Music Reviews
Hymns For The Hopeless

William Elliot Whitmore Hymns For The Hopeless

(Southern) Buy it from Insound Rating - 7/10

A former roadie/merchandiser for Iowa Hardcore outfit Ten Grand, William E. Whitmore honed his material and live performance when opening to fill the gap created by his cohort's tendency to rip through their sets within twenty minutes. Claiming influence from the likes of Captain Beefheart, Ralph Stanley and Minor Threat, and hailing from a horse farm in a small town along the Mississippi River, Whitmore plays traditional, rural blues, with the intent of injecting the "inflection" of hardcore.

The biographical photo of an abundantly tattooed young man hides several striking facets about this man's music. Firstly Whitmore possesses a striking voice, with traces of Leonard Cohen, aged Johnny Cash, and a more ragged Keb Mo; it's a tool which, along with suitably cliched slang, underpins much of the album. Some listeners will undoubtedly be turned off by the number of "this here's" and "them's" emitted in a typically grizzled fashion, and you couldn't fault their criticism.

Yet simultaneously the biographical information scantly hints at this man's capability to convey sweaty, sedated misery at it's starkest. From the (when taken away from any "context") Morrissey-esque title track, Hymns For The Hopeless is abundant with potent lyrical imagery. These are cuttingly deadpan expressions of pain, featured on raw workouts like Sometimes Our Dreams Float Like Anchors (in which he pleads "drive another nail into my coffin") and Does Me No Good, a banjo-led portrait bereft of hope to the point of capitulation. When he sings of a moment when "your last resort is to pray to the lord, that the noose is weak enough to break" with the added proviso that "there are certain things you just can't escape from" on melodic lament From The Cell Door To The Gallows, or footnote to a dead lover Pine Box; it's hard to deny the gritty realism of Whitmore's musical sketches.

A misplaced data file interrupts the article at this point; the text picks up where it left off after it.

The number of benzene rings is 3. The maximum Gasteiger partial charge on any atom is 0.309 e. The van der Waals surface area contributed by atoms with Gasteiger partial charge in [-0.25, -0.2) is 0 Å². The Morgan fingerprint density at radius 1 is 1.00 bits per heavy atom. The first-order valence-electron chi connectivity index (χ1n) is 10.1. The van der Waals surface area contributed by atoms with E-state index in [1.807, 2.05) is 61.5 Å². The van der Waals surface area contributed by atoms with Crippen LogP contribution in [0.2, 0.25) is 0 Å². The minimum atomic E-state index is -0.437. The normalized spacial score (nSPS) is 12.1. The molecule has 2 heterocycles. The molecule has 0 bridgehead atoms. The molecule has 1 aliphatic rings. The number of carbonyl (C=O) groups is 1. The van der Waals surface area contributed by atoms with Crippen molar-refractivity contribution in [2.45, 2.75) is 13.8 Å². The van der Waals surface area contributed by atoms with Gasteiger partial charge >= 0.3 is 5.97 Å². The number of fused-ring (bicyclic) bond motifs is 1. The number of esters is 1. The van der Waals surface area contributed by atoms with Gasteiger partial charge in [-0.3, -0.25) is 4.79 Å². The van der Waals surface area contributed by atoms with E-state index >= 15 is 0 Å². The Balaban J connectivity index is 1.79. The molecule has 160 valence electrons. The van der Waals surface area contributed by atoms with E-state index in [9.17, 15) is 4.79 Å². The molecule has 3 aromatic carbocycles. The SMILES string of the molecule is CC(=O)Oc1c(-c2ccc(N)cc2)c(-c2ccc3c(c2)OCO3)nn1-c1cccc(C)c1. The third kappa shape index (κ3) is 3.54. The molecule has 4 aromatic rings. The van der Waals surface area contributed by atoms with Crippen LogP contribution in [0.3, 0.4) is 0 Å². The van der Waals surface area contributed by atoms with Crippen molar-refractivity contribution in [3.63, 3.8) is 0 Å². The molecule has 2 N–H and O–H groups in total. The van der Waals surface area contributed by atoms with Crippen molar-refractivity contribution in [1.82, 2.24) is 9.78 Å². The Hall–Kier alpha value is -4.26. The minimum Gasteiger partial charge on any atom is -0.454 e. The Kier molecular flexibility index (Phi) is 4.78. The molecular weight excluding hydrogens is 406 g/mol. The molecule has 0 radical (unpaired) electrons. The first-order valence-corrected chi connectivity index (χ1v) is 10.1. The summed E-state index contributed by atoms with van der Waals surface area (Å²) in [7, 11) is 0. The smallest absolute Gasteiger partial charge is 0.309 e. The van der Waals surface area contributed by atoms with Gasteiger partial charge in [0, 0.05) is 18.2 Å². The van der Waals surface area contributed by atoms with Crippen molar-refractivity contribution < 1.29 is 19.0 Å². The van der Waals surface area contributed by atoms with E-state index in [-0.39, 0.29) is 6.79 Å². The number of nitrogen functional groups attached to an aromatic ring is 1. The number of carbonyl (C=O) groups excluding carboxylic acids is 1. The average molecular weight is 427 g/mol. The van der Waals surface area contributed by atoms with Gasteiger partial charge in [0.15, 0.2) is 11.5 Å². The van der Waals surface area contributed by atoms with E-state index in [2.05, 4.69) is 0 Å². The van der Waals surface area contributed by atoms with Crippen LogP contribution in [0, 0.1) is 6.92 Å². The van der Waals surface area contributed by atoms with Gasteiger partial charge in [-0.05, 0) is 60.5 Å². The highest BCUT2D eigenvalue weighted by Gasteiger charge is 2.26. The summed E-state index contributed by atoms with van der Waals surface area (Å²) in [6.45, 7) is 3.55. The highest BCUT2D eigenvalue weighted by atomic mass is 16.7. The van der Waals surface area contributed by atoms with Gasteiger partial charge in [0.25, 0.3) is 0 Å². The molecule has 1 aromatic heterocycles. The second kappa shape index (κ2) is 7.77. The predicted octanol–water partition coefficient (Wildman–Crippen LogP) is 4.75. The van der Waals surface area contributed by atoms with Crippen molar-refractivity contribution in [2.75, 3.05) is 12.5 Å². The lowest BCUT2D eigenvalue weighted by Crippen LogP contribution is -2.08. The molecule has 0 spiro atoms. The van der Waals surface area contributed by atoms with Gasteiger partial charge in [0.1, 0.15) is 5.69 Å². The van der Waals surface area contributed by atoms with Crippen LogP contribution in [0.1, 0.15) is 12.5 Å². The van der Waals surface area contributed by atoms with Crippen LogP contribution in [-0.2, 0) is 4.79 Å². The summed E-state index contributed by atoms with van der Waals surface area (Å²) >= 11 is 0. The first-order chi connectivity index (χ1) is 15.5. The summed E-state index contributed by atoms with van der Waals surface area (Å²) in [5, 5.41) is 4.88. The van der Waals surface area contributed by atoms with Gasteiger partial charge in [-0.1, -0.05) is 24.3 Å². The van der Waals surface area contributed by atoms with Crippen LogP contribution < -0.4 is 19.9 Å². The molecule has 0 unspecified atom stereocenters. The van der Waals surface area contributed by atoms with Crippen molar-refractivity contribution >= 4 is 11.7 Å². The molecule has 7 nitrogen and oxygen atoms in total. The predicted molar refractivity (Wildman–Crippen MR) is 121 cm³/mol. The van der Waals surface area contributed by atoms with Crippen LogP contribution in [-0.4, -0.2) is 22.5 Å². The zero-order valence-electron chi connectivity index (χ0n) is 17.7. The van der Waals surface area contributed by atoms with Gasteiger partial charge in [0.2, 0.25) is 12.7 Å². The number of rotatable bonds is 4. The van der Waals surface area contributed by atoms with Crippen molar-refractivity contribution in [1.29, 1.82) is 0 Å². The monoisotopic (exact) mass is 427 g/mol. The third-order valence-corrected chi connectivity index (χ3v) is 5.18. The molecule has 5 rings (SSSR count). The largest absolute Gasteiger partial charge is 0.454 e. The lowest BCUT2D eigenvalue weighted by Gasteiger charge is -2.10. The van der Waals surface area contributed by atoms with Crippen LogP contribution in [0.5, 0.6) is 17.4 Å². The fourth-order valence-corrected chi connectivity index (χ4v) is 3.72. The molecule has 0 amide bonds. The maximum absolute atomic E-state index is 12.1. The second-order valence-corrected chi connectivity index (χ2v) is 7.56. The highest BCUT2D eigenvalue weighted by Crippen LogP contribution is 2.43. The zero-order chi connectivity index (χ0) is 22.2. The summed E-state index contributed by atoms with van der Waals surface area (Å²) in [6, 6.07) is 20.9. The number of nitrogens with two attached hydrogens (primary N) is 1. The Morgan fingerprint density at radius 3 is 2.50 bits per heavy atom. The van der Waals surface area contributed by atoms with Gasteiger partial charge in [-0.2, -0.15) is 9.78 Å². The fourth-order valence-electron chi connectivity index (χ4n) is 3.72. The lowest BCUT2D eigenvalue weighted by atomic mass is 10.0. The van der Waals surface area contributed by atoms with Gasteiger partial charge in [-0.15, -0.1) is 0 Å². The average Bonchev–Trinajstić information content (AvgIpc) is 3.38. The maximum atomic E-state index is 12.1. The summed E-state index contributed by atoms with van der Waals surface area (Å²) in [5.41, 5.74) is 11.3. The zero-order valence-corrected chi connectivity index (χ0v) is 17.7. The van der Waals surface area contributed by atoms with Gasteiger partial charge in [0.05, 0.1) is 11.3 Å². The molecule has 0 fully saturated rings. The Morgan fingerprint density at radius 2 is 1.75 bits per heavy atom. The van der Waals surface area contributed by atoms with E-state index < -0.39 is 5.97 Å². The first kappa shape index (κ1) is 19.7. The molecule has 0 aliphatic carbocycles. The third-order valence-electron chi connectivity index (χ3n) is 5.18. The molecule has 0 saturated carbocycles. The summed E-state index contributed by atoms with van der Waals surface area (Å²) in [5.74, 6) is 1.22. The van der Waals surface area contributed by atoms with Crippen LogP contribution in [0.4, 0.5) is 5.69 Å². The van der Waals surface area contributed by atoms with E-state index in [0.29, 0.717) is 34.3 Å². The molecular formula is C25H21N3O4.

With the addition of a couple of tunes ready made for David Gordon Green should he choose to remake Deliverance (Lord Only Knows), or Larry Clark's Another Day In Paradise (Burn My Body), and final grasp at redemption Our Paths Will Cross Again, it's certainly a contradictory offering. Sure this album is stylised in a very tested way, but if we can forgive Kings Of Leon, The Strokes, Oasis et al. then it's highly spurious to exclude Will. I've been fairly into traditional blues since my childhood, and I've got a Dischord anthology or two taking my shelf space, and Hymns... is no less "authentic" than my records by Bukka White or Rites of Spring, it's also not particularly like either. Instead Whitmore's "character studies" of the hopeless occupy their own space, if anything recalling Nick Cave. It doesn't connect with me quite as vividly as say, John Hoeffleur's hangover, or Kathleen Edward's heartache, but there's clearly a place for songwriters like Whitmore. At the very least it's a great counterbalance should I ever lose perspective by playing The Holy Bible one too many times. Authentic as...